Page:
Canon Law, Tornadoes and Reprisals

May 27th marks the anniversary of the promulgation of the first official Code of Canon Law, by Benedict XV in 1917. The laborious – even Herculean – endeavour of collating the two millennia wide swathe of Church laws, customs and ordinances was begun by the indomitable Saint Pius X, but completed under his successor. Some thought it simply could not be done, to synthesize the immense amount of material into one handy handbook, but, as Christ says in today’s Gospel, all things are possible with God.  The Pio-Benedictine code is now known as the ‘old code’, as a new edition was promulgated by Pope Saint John Paul II in 1983. What is good in the old, however, should not be discounted, as Christ also says of the wise man, who accepts the new, while not rejecting what came before. For behind the law stands the truth, and the Truth, on which all law must be founded; and law itself is a means to an end. As the final code (can. 1752) says, in salute animarum…Ecclesia suprema semper lex esse debet – the supreme law in the Church should always be the salvation of souls. Just so.

There has been a tornado outbreak in several southern U.S. states, leaving at least 21 dead, and dozens injured, with widespread damage. We pray for the victims, and for all those affected. Yet, before we use such disasters as proof of ‘climate change’, calling for the cessation of all things carbon, we should put this into historical context. To take but two examples from this day in history, amongst any number of others: In 1896, an F-4 tornado struck Saint Louis, killing 225 people and causing $10 million in damage, which, in today’s terms, was many more millions. In 1997, another killer tornado hit Texas, killing 27. Extreme weather events have been with us since the Earth was young – even more in our planets early tempestuous temper tantrums.

Storms, heat waves, and all the rest of it were around before industrialization, and will be with us unto the end of time. The best we can do is prepare with what human means we might – better buildings and such – and trust in the good God, Who knows what He’s about.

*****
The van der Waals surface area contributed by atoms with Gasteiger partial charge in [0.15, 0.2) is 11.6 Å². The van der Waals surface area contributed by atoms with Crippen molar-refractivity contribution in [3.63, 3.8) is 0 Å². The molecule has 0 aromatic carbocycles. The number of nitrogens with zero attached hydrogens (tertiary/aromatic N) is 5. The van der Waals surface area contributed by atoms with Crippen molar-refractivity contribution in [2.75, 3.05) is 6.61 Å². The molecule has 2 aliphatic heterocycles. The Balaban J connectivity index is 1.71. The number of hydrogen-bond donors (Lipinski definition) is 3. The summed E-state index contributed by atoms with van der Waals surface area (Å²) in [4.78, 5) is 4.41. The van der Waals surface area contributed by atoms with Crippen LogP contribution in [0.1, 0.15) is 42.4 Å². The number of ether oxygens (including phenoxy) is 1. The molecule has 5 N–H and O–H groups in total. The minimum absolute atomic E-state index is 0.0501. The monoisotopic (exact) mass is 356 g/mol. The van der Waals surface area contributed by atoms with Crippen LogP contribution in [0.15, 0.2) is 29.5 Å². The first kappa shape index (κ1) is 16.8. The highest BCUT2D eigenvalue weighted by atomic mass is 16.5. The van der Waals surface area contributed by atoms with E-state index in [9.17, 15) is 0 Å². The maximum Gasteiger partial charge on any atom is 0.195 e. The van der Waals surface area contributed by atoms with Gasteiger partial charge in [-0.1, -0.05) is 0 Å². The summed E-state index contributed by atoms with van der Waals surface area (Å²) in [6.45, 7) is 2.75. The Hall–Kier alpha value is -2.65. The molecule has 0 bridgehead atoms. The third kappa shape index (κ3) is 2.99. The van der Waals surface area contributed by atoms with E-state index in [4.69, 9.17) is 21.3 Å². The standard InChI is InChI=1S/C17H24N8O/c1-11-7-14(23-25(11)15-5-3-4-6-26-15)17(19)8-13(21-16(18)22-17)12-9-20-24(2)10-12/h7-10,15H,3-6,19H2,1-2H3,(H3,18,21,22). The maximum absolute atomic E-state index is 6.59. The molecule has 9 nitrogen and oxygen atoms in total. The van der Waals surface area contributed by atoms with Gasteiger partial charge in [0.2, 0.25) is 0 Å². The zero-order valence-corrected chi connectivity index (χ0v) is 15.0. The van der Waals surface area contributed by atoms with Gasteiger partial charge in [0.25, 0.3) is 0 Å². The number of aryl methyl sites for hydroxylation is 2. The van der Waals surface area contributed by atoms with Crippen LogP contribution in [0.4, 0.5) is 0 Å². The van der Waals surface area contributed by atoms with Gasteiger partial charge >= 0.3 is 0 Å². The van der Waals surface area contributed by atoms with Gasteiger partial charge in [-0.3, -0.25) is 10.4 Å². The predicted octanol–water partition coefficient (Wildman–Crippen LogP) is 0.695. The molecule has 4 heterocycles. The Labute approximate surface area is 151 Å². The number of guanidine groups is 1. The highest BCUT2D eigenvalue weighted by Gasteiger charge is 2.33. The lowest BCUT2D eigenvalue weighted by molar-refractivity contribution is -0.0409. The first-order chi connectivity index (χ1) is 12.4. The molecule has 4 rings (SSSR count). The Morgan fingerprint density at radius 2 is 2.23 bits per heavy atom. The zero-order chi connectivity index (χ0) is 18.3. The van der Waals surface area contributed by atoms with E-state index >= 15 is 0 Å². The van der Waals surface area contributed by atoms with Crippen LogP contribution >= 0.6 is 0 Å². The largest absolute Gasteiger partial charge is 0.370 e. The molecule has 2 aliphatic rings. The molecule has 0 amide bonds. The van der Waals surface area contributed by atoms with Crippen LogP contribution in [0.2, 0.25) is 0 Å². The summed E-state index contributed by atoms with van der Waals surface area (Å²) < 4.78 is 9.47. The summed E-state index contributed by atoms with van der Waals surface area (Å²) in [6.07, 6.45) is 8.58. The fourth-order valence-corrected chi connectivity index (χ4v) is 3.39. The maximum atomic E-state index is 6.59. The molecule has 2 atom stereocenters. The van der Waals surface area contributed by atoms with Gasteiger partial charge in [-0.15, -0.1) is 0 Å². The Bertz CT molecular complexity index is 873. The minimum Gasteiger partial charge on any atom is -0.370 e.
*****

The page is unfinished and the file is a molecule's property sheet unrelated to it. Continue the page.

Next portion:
And on this day in 1942, two operatives – Josef Gabčík (a Czech) and Jan Kubiš (a Slovak) – attacked the motorcar of Reinhardt Heydrich, one of the highest-ranking Nazis, and one of the main architects of the Holocaust. The Sten submachine gun jammed – complaints were common of the British-made weapon – so they threw a landmine, which exploded under the rear tire. Heydrich was mortally wounded by shrapnel, dying a slow death from sepsis eight days later. Both Gabčík and Kubiš escaped, narrowly, after a gun battle and a chase. The event makes for harrowing reading. The Nazis retaliated by razing two whole villages, massacring all the men, and sending the women and children to death camps. According to one estimate, 5,000 people were murdered, and 13,000 arrested (many of them ending up dead), none of them were connected to the assassination (even if Nazi lies implied as much).

This raises questions of proportionate morality – one Nazi for nearly twenty thousand? But the fog of war raises many fraught and complex moral questions, which are not easy to answer. God’s providence is mysterious, as we read in the book of Job, and we return again to the basis: trust in God and praise Him still. At that final parousia, all things will be made clear, and we can only do the best we can, by the wits of our own conscience.